Winters in double form

Trainer Mick Winters took the honours on Cork’s Easter Monday card, completing a double with Littlestickarubarb and Osca Loca.

Winters in double form


Trainer Mick Winters took the honours on Cork’s Easter Monday card, completing a double with Littlestickarubarb and Osca Loca.

The Ian McCarthy-ridden Littlestickarubarb recorded her second success over fences and bounced back from a recent defeat in Tramore to justify 2/1 favouritism, at the expense of Crazyheart, in the Hothouse Flowers 14th June Handicap Chase.

“She’s as tough as nails and keeping her racing suits her,” stated Winters. “Today was the first time she didn’t sweat up in the lorry. She’s easy enough to train when she runs in her own grade. We’ll play it one day at a time with her because every time we were ready to give her a break, we’ve managed to find another race for her.”

Forty minutes later, Winters was back in the winner’s enclosure, after Chris O’Donovan guided 13/8 favourite Osca Loca to a smooth win over the flattering Trumps Ace in the Glenview & Rathbarry Studs Mares Maiden Hunters Chase.

Osca Loca carries the colours of Carl Beame, who died last year and whose widow Caitriona became a grandmother yesterday, just half an hour before the mare’s thirteen lengths victory.

“Her owner became a grandmother half an hour ago and that took the pressure off me, “ quipped Winters.

She lives across the road from here, in Waterloo Stud. This mare won her first point-to-point and was good in Knockanard. She went home and is only back with me three weeks.

"It’d be nice to have a nice mare for hunter-chasing, but I’d say she might go novice hurdling or novice chasing next season.”

Another popular local success came in the Jack Tyner Memorial Hunters Chase as It Came To Pass, trained in nearby Lombardstown by Eugene O’Sullivan and ridden by his daughter Maxine, romped to a convincing win over even-money favourite Billaway.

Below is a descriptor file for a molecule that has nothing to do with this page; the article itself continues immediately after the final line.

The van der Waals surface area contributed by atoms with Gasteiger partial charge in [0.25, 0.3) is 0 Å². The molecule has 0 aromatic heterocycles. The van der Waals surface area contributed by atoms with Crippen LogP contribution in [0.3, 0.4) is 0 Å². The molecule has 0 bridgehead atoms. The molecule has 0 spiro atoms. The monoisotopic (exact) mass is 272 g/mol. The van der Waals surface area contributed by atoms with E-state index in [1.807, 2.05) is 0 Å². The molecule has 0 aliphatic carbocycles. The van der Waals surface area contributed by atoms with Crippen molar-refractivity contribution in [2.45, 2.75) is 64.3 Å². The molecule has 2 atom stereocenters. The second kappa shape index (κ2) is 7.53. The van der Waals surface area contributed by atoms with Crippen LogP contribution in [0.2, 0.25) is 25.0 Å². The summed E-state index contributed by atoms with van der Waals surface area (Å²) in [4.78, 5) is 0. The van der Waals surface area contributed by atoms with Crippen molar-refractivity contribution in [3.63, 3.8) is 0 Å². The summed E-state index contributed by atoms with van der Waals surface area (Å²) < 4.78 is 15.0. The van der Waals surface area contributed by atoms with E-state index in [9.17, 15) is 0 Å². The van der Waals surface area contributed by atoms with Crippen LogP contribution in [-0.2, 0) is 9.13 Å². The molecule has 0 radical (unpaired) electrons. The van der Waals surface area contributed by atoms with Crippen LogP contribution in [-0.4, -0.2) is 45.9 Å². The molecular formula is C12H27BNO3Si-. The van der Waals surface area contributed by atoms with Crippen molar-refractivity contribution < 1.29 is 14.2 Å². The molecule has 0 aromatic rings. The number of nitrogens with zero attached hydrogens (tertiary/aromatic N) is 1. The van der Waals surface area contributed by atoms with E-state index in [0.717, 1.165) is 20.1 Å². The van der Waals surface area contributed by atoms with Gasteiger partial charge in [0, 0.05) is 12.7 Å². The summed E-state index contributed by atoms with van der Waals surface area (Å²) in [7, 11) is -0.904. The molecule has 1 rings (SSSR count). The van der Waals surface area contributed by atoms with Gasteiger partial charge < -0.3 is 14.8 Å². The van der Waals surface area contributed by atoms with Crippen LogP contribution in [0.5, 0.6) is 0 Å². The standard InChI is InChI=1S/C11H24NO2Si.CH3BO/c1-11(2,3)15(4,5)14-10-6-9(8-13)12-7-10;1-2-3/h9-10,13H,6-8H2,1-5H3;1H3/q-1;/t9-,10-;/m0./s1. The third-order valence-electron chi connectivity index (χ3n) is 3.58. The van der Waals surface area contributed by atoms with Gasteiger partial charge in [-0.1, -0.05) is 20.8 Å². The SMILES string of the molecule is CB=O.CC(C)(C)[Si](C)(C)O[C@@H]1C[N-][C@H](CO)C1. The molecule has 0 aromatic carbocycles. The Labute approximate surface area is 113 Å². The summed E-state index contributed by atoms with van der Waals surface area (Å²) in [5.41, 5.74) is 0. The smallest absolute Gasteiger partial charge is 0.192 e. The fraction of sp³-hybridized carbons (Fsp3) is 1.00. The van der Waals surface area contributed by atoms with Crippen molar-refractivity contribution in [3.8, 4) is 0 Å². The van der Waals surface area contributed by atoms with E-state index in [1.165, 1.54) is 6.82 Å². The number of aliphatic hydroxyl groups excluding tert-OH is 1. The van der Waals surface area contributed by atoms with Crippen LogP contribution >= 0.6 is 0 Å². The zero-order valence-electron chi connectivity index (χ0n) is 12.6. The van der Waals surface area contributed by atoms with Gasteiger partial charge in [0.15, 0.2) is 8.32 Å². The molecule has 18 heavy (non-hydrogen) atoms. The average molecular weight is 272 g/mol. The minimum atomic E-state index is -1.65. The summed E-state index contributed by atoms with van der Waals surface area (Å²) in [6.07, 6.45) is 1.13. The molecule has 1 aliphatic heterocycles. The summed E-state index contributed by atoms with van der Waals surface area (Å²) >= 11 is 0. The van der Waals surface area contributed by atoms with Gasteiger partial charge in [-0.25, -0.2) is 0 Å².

The nine-year-old, a half-brother to Gold Cup winner Lord Windermere and a full-brother to Sub Lieutenant, scored readily by seven and a half lengths, prompting O’Sullivan to reveal big plans for the Brian Boru gelding, explaining: “We got him in a job-lot with Electric Concorde when Jim Culloty retired from training and he’s a lovely horse.”

“He’ll go to Punchestown now, for the Champion Hunters Chase, if the ground is suitable and we’ll aim him at the Foxhunters in Cheltenham (a race O’Sullivan won with Lovely Citizen back in 1991) next year.”

Jack Wildman (17), from Salisbury in England, registered his first success over hurdles (and the second if his career) when Camden Village trained by his boss Gordon Elliott, got the better of Where Eagles Dare in the opening Racing Home For Easter Maiden Hurdle, prompting the teenager to comment: “He ran well first time and the step-up in trip and drying ground helped him.”

The Declan Queally-trained 4/1 favourite Bothar Dubh swooped late under 7lb. claiming amateur Mikey Sweeney to foil longshot Pilgrim Way by a short-head in the Race & Taste Restival Handicap Hurdle.

Queally explained: “He was a cheap horse, bought for a bit of fun and it’s a bonus that he’s won twice. The owners are local – they’re point-to-point people and wanted to have a runner here today. We’ll probably fool away with him for the summer.”

The Easter Monday action provided Wexford man Luke Murphy (22) with his first racecourse success as he steered Casey Jem, trained by Tony Black, to a convincing, nine lengths win over Ho Murphy in the Coolmore N.H. Sires Maiden Hunters Chase.

Similarly, Darragh Allen notched his first win on the track when Robert Murphy’s Ballynoe winner Darrens Hope proved best in the finale, the Cork & Waterford Mares Point-to-Point Flat Race, while Dot Love was on the mark with Jack Hackett (Aaron Murphy) in the Pegus Horse Feed Point-to-Point Flat race.

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